Let’s move on. La Rambla. La Rambla is not an attraction, it is an avenue that leads from Plaza de Catalunya to the foot of the statue of Columbus, but is full of tidbits, both extraordinary and attractive. Therefore, La Rambla is actually a must-see attraction, with its mimes and flower stalls that sell seeds of rare plants and marijuana, with the Canaletes fountain, Miró’s mosaic, Casa Cuadros, the Liceu Theatre, and of course Placa de Catalunya and the Mirador de Colon. And always on the Rambla, at no. 91, is an attraction in itself the beautiful La Boqueria Market, a large iron building with colorful vegetable, fish, meat and dessert stands, all immaculately kept and often lead by women in traditional costume.

Nearby, on the right side of La Rambla looking towards Plaça de Catalunya, is the Barri Gotic, the Gothic Quarter of Barcelona, ​​full of bookshops and antique shops, bars and restaurants. The neighborhood is home to the Barcelona Cathedral, dedicated to Saint Eulalia and the Holy Cross, the lively Placa Reial and the unmissable permanent museum dedicated to Picasso in Carrer Montcada.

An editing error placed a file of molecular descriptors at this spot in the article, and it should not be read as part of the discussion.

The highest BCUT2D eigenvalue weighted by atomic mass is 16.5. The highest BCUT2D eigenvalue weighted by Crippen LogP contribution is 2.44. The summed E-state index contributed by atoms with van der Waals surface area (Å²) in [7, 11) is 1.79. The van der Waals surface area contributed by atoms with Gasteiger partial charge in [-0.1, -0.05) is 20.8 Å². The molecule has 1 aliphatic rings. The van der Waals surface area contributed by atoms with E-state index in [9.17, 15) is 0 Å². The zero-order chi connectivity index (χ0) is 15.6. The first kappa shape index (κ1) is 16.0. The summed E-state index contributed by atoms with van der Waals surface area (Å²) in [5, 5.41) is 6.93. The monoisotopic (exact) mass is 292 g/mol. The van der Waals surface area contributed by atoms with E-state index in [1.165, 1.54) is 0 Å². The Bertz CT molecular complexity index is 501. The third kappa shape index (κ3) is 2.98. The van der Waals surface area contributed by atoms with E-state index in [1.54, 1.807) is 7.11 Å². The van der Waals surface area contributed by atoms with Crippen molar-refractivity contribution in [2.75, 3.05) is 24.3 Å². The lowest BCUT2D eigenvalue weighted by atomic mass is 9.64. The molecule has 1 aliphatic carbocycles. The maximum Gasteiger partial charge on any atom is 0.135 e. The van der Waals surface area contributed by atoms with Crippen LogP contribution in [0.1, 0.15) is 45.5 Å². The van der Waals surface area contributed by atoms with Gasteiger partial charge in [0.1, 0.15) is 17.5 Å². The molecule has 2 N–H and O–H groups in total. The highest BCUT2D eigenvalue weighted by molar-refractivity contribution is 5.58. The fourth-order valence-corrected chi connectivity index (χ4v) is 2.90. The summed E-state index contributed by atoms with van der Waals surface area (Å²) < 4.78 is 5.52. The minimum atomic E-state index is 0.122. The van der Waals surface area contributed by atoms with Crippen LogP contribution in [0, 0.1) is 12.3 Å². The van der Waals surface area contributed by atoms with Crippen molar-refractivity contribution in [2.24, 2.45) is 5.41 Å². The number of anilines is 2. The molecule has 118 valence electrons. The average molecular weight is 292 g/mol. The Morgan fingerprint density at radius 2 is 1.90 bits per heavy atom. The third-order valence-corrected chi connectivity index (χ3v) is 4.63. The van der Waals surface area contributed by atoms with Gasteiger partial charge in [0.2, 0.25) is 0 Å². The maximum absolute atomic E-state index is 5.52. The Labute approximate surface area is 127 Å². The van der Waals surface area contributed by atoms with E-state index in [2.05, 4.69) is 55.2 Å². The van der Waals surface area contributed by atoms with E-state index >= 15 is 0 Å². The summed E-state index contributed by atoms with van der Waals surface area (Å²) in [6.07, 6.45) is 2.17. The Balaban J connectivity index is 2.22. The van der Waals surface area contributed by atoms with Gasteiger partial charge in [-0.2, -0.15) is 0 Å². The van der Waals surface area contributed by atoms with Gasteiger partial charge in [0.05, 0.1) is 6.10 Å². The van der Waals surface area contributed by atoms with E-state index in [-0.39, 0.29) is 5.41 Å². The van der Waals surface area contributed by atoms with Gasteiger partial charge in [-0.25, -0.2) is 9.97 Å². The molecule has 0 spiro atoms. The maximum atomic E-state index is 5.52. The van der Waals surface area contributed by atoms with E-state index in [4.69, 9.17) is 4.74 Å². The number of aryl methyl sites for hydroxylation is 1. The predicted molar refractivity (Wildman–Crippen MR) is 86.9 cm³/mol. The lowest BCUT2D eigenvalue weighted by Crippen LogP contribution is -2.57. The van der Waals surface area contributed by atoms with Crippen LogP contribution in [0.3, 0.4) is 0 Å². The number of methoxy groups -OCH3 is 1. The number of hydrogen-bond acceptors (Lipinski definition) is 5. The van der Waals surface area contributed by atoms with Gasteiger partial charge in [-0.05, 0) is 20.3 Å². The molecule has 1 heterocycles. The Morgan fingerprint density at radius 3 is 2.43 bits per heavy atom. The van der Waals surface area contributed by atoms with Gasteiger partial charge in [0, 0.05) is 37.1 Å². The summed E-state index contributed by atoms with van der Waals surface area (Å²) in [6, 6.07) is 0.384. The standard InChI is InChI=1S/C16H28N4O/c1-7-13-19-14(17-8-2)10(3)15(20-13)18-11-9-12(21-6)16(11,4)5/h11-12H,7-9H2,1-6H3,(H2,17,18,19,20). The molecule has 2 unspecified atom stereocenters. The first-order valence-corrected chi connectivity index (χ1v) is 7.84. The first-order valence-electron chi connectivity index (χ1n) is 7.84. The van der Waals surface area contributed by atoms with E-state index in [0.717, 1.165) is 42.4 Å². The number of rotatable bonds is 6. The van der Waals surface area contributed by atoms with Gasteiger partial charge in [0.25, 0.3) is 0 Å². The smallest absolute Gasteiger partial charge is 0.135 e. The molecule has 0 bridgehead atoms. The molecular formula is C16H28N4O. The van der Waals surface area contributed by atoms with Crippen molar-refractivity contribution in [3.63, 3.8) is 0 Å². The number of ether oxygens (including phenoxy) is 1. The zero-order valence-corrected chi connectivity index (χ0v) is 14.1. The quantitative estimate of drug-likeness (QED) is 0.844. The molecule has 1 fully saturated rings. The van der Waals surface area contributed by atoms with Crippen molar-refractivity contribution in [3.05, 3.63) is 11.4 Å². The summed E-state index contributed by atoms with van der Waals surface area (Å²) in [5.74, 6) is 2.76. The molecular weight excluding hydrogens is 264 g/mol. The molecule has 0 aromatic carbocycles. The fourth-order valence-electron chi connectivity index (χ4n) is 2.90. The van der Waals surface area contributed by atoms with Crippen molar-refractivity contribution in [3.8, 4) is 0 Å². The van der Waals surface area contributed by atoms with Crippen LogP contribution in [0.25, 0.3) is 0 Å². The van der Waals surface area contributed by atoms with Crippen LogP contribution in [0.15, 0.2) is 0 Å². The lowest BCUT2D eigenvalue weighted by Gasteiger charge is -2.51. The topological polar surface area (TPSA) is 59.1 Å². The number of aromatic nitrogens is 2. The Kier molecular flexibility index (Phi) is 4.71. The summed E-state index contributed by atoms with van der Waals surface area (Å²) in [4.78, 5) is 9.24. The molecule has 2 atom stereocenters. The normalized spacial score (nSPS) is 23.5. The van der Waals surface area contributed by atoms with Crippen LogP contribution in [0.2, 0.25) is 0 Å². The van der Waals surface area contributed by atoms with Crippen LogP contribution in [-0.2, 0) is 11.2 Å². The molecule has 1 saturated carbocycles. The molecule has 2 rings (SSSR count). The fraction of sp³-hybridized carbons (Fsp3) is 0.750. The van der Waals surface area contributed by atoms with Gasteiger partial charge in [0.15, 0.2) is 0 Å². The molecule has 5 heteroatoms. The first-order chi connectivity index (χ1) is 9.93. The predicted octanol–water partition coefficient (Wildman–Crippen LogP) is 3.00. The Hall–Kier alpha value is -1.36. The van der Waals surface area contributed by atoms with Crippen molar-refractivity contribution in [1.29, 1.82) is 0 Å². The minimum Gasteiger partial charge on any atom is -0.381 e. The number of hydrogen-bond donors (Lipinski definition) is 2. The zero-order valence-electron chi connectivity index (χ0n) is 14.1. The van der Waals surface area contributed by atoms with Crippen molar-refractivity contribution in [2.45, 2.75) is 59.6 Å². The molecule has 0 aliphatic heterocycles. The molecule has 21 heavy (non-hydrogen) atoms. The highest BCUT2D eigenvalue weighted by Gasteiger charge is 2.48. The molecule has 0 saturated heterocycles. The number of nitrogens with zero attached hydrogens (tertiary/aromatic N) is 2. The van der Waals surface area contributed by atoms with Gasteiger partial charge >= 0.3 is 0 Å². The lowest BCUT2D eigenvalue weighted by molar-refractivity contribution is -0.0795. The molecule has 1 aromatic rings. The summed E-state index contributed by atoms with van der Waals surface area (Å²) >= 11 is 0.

La Barceloneta, instead, is the old fishermen’s quarter, remained the same as it was after the 1992 Olympics that have upgraded the entire harbor area. This is the place where you go to eat fish, as well as “Pan y Tomate” (bread and tomatoes) and “bombas“, a spicy potato croquette filled with meat. It is also the beach area of the city, where it is great to watch the street artists who dabble with sand castles and walking in good company at sunset.

From the beach of Barceloneta a funicular leads up to Montjuïc, one of two hills located outside central Barcelona (the other is Tibidabo). One of the tourist attractions on the hill is the Palau Nacional which houses the Museu Nacional d’Art de Catalunya (MNAC) and at the center of the square on the opposite side, do not miss the Magic Fountain, a great show of music and lights. Always in the area of Montjuïc, an interesting place to visit, especially if you are traveling with your children, is the Poble Espanyol, a strange village created in 1929 to mimic the different regional Spanish architecture styles, full of shops and craft shops.